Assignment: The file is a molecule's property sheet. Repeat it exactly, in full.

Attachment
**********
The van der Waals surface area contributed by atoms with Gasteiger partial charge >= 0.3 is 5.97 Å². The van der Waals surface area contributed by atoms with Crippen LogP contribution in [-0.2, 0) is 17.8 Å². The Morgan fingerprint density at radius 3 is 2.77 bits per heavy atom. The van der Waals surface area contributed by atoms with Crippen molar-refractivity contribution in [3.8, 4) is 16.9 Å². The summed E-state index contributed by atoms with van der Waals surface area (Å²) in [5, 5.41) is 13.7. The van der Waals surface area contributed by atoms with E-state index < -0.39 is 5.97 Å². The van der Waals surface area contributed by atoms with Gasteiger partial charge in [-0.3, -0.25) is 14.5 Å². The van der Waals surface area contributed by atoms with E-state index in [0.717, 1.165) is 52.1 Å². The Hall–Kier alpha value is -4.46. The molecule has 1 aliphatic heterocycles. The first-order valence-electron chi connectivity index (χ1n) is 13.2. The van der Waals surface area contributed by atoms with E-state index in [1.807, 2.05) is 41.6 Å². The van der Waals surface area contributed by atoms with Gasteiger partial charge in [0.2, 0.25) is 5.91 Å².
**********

The van der Waals surface area contributed by atoms with Gasteiger partial charge >= 0.3 is 5.97 Å². The van der Waals surface area contributed by atoms with Crippen LogP contribution in [-0.2, 0) is 17.8 Å². The Morgan fingerprint density at radius 3 is 2.77 bits per heavy atom. The van der Waals surface area contributed by atoms with Crippen molar-refractivity contribution in [3.8, 4) is 16.9 Å². The summed E-state index contributed by atoms with van der Waals surface area (Å²) in [5, 5.41) is 13.7. The van der Waals surface area contributed by atoms with E-state index < -0.39 is 5.97 Å². The van der Waals surface area contributed by atoms with Gasteiger partial charge in [-0.3, -0.25) is 14.5 Å². The van der Waals surface area contributed by atoms with E-state index in [0.717, 1.165) is 52.1 Å². The Hall–Kier alpha value is -4.46. The molecule has 1 aliphatic heterocycles. The first-order valence-electron chi connectivity index (χ1n) is 13.2. The van der Waals surface area contributed by atoms with E-state index in [1.807, 2.05) is 41.6 Å². The van der Waals surface area contributed by atoms with Gasteiger partial charge in [0.2, 0.25) is 5.91 Å².